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After researching more than 30 of the best camping cots on the market, we bought the 10 most promising models for side-by-side testing. Our goal is helping you find the perfect model for you to use the next time you need a portable bed. We extensively tested each model, rating and comparing how easy each is to assemble and transport. We also scored them for comfortability and durability. Keep reading to find out which cot is the comfiest, which is the quickest to put together, and which is the best bargain.
If you're on the hunt for an excellent all-around cot, it's hard to beat the Coleman Pack-Away Cot. This model is a cinch to set up and take down, taking only a few minutes with its mostly unibody construction. It offers tons of support for both back and side sleepers and doesn't have any bars across your head or feet to hit during the night. It folds up into a relatively compact form, isn't too heavy, and seems to be built very sturdily, though it definitely isn't made for backpacking.
Our main issue with this cot is that it doesn't lock into the unfolded position. This was never an issue once it was set up; however, the legs tended to buckle if we found ourselves dragging it around the campsite. This meant it always warranted a little extra caution to make sure the legs were in the correct position before sitting down as well. It could also be a bit temperamental on uneven ground. Regardless, it's one of our all-time favorite sleeping solutions when camping, and we would highly recommend it to anyone who wants a top-tier cot.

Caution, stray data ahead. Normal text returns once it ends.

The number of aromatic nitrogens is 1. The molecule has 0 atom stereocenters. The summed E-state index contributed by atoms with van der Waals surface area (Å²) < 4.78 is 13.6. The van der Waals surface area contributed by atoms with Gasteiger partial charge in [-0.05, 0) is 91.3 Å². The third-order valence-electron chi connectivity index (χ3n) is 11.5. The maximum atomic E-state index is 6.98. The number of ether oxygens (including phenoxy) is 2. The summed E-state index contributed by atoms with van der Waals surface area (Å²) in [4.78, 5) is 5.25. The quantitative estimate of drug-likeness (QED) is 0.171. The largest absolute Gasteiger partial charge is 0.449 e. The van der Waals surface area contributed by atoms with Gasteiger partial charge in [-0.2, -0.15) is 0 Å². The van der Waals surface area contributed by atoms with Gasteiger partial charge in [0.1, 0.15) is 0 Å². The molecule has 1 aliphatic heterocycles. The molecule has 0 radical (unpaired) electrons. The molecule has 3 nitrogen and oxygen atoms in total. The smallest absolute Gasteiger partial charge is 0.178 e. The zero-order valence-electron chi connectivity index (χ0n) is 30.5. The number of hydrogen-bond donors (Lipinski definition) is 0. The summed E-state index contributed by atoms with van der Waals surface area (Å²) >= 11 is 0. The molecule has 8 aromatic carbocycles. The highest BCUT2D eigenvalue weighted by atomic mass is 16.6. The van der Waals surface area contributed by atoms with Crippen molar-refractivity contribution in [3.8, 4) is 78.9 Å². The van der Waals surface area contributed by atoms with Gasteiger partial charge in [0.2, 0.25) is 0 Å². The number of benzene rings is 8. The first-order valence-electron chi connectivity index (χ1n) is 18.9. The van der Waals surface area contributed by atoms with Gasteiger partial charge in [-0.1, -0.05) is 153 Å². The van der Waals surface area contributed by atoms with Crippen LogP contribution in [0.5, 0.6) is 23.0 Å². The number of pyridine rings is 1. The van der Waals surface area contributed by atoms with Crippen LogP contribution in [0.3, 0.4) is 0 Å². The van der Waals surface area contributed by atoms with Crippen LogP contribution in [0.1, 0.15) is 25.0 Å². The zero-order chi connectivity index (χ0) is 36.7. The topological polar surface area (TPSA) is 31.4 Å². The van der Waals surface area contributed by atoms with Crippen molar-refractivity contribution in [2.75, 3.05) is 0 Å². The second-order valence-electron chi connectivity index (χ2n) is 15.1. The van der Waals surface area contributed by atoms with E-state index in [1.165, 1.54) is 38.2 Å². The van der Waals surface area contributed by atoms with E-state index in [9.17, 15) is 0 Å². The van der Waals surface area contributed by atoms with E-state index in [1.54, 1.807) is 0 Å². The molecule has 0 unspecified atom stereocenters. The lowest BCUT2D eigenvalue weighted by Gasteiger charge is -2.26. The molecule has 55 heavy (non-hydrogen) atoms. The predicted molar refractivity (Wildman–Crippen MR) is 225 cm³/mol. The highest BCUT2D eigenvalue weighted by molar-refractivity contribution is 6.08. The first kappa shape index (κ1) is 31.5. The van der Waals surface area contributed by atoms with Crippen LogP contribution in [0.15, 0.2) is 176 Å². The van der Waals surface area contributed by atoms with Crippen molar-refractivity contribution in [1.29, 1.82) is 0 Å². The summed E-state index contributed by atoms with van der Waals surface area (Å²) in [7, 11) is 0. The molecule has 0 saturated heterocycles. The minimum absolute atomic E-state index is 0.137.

If you are shopping for a new cot on a budget and aren't looking to use it for backpacking, then the KingCamp Folding Deluxe is a wonderful option. In terms of folding or unfolding, this product is easily our favorite, usually only taking a minute or two to get the bed fully assembled. This lightweight cot is essentially the same form factor as a chair in a bag, with a similar folding mechanism. It has an integrated headrest which is excellent for a nap on the beach or a great addition to a car camping setup.
While we did think the KingCamp Folding Deluxe cot is plenty comfortable, it is a bit on the narrow side and doesn't offer the same level of uniform support provided by other cots we have tried. The folding mechanism and overall constructions don't seem quite as heavy-duty as some of the other cots, and given our experience with folding chairs in a bag, we wouldn't be surprised if this isn't the most durable product out there. Nevertheless, when it comes to unpacking, it is by far the most convenient, and its low retail price makes it the perfect option for anyone shopping for a new cot with limited funds.
If you are shopping on a budget, then we highly recommend you check out the Coleman Converta Folding Cot. This relatively inexpensive cot not only functions as a sleeping surface but also can convert to a lounge chair. It's fairly easy to carry and quick to put together, with an overall construction that seems decently durable in our experience. We found it to be very comfortable both as a cot and a chair and appreciate the different reclining levels you have to choose from when in chair mode with the adjustable brace.
Unfortunately, this cot doesn't pack down to be the smallest and is a bit on the heavy side, so you will probably be restricted to car camping or similar when using this product — definitely isn't the most backpacking-friendly option out there. We also found that it can be a little finicky to fully engage the back adjustment mechanism sometimes, requiring just a bit of extra pressure to snap it into place. All in all, we think these are minor flaws and we highly recommend this product to anyone shopping for a new cot without spending a ton of cash.